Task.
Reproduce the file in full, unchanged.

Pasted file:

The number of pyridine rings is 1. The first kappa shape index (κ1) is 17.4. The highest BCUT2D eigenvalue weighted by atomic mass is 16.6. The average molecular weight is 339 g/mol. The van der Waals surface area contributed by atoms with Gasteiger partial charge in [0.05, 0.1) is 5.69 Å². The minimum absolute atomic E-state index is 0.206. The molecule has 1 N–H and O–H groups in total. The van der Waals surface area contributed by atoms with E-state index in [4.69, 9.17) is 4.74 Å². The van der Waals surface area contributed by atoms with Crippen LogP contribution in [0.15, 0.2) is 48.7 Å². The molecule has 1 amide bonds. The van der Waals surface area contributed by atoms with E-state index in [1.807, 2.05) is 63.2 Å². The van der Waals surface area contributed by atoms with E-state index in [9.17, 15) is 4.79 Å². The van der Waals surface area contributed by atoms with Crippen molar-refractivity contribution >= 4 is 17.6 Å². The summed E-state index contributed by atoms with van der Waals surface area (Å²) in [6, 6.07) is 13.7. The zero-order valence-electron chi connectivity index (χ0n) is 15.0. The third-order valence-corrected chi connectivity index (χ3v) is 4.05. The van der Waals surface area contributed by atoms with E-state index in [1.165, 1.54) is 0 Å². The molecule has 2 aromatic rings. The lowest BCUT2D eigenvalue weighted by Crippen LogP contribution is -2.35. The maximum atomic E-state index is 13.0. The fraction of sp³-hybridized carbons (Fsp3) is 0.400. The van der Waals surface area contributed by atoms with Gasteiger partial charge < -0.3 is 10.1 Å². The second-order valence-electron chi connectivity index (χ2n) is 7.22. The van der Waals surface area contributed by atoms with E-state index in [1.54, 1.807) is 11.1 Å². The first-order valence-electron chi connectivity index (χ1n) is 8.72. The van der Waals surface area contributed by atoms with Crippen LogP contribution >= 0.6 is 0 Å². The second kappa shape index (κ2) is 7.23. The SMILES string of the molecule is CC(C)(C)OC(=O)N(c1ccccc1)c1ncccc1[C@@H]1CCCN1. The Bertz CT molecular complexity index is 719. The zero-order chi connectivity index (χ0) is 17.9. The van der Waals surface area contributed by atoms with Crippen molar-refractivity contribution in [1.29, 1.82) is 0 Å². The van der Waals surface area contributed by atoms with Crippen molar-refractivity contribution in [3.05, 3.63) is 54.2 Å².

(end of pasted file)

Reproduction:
The number of pyridine rings is 1. The first kappa shape index (κ1) is 17.4. The highest BCUT2D eigenvalue weighted by atomic mass is 16.6. The average molecular weight is 339 g/mol. The van der Waals surface area contributed by atoms with Gasteiger partial charge in [0.05, 0.1) is 5.69 Å². The minimum absolute atomic E-state index is 0.206. The molecule has 1 N–H and O–H groups in total. The van der Waals surface area contributed by atoms with E-state index in [4.69, 9.17) is 4.74 Å². The van der Waals surface area contributed by atoms with Crippen LogP contribution in [0.15, 0.2) is 48.7 Å². The molecule has 1 amide bonds. The van der Waals surface area contributed by atoms with E-state index in [1.807, 2.05) is 63.2 Å². The van der Waals surface area contributed by atoms with E-state index in [9.17, 15) is 4.79 Å². The van der Waals surface area contributed by atoms with Crippen molar-refractivity contribution >= 4 is 17.6 Å². The summed E-state index contributed by atoms with van der Waals surface area (Å²) in [6, 6.07) is 13.7. The zero-order valence-electron chi connectivity index (χ0n) is 15.0. The third-order valence-corrected chi connectivity index (χ3v) is 4.05. The van der Waals surface area contributed by atoms with E-state index in [1.165, 1.54) is 0 Å². The molecule has 2 aromatic rings. The lowest BCUT2D eigenvalue weighted by Crippen LogP contribution is -2.35. The maximum atomic E-state index is 13.0. The fraction of sp³-hybridized carbons (Fsp3) is 0.400. The van der Waals surface area contributed by atoms with Gasteiger partial charge < -0.3 is 10.1 Å². The second-order valence-electron chi connectivity index (χ2n) is 7.22. The van der Waals surface area contributed by atoms with E-state index in [1.54, 1.807) is 11.1 Å². The first-order valence-electron chi connectivity index (χ1n) is 8.72. The van der Waals surface area contributed by atoms with Crippen LogP contribution >= 0.6 is 0 Å². The second kappa shape index (κ2) is 7.23. The SMILES string of the molecule is CC(C)(C)OC(=O)N(c1ccccc1)c1ncccc1[C@@H]1CCCN1. The Bertz CT molecular complexity index is 719. The zero-order chi connectivity index (χ0) is 17.9. The van der Waals surface area contributed by atoms with Crippen molar-refractivity contribution in [1.29, 1.82) is 0 Å². The van der Waals surface area contributed by atoms with Crippen molar-refractivity contribution in [3.05, 3.63) is 54.2 Å².